Brad Gilbert, the loose cannon of the broadcast, once again comes through saying this would be a pick-em, but one could see that BG liked Nick in this one. On serve alone you have to like NK. But the tank-factor I suppose keeps a match like this in question.

Let’s not forget too that Nadal was dealing with the attack on his homeland, a terrible way to go into such a match. Thoughts and prayers for Barcelona, Spain and the entire world against these hate clans (white supremacy and IS to name a few – of course there are so many other people and factors involved in this culture of hate and inequality).

Nadal had to be affected.

But I’m not sure his game in present form would match-up with a motivated Nick Kyrgios, on this surface.

What does motivate Nick Kyrgios? There is ample evidence to suggest that he likes playing the big boys. He’s had success against Federer, Nadal and Djokovic. He’s actually 0-5 against Murray. But getting-up for the real deals of this championship era doesn’t seem to be too much to ask of Nick.

He took the racket out of Djokovic’s hands earlier in the year in both Acapulco and Indian Wells.

In March, he played Federer in perhaps the match of the year, seriously. Some of the genius of that match’s tennis took a backstage to the discussion of crowd behavior, including Mirka Federer’s. This is all beside the point, pun intended. That match was simply a brilliant battle of two men at the tops of their games. The scoreline gives us some indication, but you might want to go back and watch the HFE for yourself: 76(9) 67(9) 76(5). 😉

Nadal, all distractions aside, seems to be succumbing a bit to the short-ball, including that tendency to dump balls into the net. He’s so far back, trying to find enough room to stay in a point, but these matches aren’t in the league of those longer, balloon ball, top-spin rallies. Big serves, flatter ground strokes, S & V, and shortened points are in the order of play.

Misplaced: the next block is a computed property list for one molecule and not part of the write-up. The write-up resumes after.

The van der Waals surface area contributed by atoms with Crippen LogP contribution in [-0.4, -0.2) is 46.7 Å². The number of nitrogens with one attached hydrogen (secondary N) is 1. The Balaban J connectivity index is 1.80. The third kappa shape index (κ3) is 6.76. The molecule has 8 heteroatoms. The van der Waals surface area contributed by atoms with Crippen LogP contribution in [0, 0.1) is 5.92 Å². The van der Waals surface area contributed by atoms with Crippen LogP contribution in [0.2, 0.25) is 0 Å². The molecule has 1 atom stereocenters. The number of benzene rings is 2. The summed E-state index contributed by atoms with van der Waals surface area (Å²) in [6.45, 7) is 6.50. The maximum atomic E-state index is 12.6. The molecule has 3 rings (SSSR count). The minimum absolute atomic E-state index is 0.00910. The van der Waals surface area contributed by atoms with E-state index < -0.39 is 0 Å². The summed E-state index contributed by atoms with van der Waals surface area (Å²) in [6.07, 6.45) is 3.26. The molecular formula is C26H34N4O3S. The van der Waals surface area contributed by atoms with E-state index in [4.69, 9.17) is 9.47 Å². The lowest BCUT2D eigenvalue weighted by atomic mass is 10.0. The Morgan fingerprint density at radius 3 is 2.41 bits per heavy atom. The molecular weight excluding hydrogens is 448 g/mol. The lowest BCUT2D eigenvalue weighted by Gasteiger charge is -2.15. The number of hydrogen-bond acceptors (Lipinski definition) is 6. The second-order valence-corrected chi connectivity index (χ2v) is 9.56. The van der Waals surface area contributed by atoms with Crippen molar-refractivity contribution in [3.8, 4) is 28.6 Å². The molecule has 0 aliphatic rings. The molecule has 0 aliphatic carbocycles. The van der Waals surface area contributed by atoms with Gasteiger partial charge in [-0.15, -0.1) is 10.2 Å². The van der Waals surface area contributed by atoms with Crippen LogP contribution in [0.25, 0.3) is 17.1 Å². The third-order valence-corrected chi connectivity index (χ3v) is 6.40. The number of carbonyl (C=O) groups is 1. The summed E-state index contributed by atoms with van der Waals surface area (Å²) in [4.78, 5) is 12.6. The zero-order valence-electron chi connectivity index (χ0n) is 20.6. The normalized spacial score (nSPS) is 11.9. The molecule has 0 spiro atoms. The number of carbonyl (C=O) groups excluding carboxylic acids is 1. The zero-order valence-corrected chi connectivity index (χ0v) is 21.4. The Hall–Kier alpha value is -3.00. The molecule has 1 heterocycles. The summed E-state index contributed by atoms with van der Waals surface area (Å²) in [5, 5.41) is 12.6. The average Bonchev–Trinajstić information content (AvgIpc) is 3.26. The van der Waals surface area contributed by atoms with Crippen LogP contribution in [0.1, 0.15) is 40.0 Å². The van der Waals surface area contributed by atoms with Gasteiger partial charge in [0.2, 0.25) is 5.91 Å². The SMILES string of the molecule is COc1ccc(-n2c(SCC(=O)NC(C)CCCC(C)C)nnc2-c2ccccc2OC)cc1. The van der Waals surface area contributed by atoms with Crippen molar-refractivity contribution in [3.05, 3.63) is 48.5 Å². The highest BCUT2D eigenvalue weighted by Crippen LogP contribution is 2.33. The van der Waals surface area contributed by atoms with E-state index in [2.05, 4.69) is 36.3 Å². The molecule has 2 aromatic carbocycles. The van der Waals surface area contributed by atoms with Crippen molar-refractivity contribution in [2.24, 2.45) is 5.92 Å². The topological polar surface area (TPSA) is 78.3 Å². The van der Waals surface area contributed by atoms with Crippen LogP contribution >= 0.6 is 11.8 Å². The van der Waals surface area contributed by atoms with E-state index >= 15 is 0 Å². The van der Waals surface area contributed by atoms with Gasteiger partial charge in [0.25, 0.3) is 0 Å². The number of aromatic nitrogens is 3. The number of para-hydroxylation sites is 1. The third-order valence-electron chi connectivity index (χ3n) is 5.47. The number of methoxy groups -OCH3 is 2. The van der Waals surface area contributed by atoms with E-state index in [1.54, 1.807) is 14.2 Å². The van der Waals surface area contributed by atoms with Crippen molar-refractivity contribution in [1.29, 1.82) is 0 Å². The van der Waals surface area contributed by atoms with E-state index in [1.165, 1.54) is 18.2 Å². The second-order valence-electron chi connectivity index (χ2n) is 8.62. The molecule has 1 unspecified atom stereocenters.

Kyrgios’ BH is the talk of Cincy at this point. For all aspiring tennis players, the simplicity of the stroke is what to look for here. Very minimal take-away and often not much of a follow through, but this kind of flat block gave Nadal fits. The FH was really Nick’s weak link, which Nadal should have exploited. Nick has that tendency to hit the FH CC with a snappy top-spin. It works, obviously, but there’s more moving parts and it stays up, a shot players can track and return. The DTL FH, inside-out, is better. Flatten your FH, Nick, and take control of the tour!

Again, his game is utterly mental when we consider the potential, his age, what a sincere focus on maturity and honing the weaponry would mean to his chances and results, what it would mean to the tour, which is clearly in a transition.

Remember, too: he’s not even 100%, has been receiving medical in recent matches and even retired at the Citi Open a few weeks ago.

The mystery remains: what motivates this crazy talented Nick Kyrgios? Like I said, given the evidence we do have, getting himself into these bigger matches, against bigger talents on bigger stages could be a way to avoid a deep psychological explanation. Just play, Nick.

Hopefully the success of guys like Thiem and Zverev on bigger tour stages will propel Kyrgios; even the success of younger players like Shapovalov, Khachonov and Tiafoe should add some fuel to this hopefully burning desire of the Aussie to get his act together.

At the very least, there will be more opportunities for these runs. The big boys are older and more vulnerable and that’s a fact.

With Dimitrov taking the first set from Johnny Isner in the first SF, we might get to see a Kyrgios v Dimitrov. Recognize the effect this kind of match (and run from both) could have on the events that begin in a little over a week in NYC. 🙂

Dimitrov’s all-court athleticism vs Kyrgios’ demonic genius could be quite the final.

Get it done, boys.

How Big of a Deal is ATP No. 1?

Matt’s Mailbag kicks off today!